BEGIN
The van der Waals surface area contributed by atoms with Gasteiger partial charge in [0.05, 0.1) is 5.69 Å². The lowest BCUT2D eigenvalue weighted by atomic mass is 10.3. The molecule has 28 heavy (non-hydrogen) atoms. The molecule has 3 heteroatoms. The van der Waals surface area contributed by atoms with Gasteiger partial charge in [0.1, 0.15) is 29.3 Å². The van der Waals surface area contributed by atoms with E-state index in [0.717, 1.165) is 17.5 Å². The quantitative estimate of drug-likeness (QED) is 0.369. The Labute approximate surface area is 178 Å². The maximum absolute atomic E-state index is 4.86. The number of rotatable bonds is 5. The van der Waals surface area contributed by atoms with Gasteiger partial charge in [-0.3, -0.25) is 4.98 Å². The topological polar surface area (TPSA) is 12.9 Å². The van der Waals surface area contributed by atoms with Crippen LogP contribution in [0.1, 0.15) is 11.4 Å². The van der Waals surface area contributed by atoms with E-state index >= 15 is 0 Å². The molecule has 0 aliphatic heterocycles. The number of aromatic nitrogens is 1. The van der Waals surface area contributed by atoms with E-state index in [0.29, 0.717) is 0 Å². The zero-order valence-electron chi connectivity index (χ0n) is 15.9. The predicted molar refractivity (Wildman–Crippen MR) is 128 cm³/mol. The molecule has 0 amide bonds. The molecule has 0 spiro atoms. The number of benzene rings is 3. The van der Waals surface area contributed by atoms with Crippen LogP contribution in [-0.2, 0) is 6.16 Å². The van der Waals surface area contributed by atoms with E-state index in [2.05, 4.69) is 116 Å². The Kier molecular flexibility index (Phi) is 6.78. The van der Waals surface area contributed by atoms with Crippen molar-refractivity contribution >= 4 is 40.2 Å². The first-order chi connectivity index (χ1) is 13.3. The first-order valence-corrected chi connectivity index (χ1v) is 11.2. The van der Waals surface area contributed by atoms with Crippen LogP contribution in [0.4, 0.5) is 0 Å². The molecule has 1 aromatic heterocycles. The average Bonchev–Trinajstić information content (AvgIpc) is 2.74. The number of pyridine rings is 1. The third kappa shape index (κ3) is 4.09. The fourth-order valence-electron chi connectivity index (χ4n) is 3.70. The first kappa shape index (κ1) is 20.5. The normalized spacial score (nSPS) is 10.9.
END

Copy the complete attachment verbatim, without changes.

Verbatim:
The van der Waals surface area contributed by atoms with Gasteiger partial charge in [0.05, 0.1) is 5.69 Å². The lowest BCUT2D eigenvalue weighted by atomic mass is 10.3. The molecule has 28 heavy (non-hydrogen) atoms. The molecule has 3 heteroatoms. The van der Waals surface area contributed by atoms with Gasteiger partial charge in [0.1, 0.15) is 29.3 Å². The van der Waals surface area contributed by atoms with E-state index in [0.717, 1.165) is 17.5 Å². The quantitative estimate of drug-likeness (QED) is 0.369. The Labute approximate surface area is 178 Å². The maximum absolute atomic E-state index is 4.86. The number of rotatable bonds is 5. The van der Waals surface area contributed by atoms with Gasteiger partial charge in [-0.3, -0.25) is 4.98 Å². The topological polar surface area (TPSA) is 12.9 Å². The van der Waals surface area contributed by atoms with Crippen LogP contribution in [0.1, 0.15) is 11.4 Å². The van der Waals surface area contributed by atoms with E-state index >= 15 is 0 Å². The molecule has 0 aliphatic heterocycles. The number of aromatic nitrogens is 1. The van der Waals surface area contributed by atoms with E-state index in [0.29, 0.717) is 0 Å². The zero-order valence-electron chi connectivity index (χ0n) is 15.9. The predicted molar refractivity (Wildman–Crippen MR) is 128 cm³/mol. The molecule has 0 amide bonds. The molecule has 0 spiro atoms. The number of benzene rings is 3. The van der Waals surface area contributed by atoms with Crippen LogP contribution in [-0.2, 0) is 6.16 Å². The van der Waals surface area contributed by atoms with E-state index in [2.05, 4.69) is 116 Å². The Kier molecular flexibility index (Phi) is 6.78. The van der Waals surface area contributed by atoms with Crippen molar-refractivity contribution >= 4 is 40.2 Å². The first-order chi connectivity index (χ1) is 13.3. The first-order valence-corrected chi connectivity index (χ1v) is 11.2. The van der Waals surface area contributed by atoms with Crippen LogP contribution in [0.4, 0.5) is 0 Å². The molecule has 1 aromatic heterocycles. The average Bonchev–Trinajstić information content (AvgIpc) is 2.74. The number of pyridine rings is 1. The third kappa shape index (κ3) is 4.09. The fourth-order valence-electron chi connectivity index (χ4n) is 3.70. The first kappa shape index (κ1) is 20.5. The normalized spacial score (nSPS) is 10.9.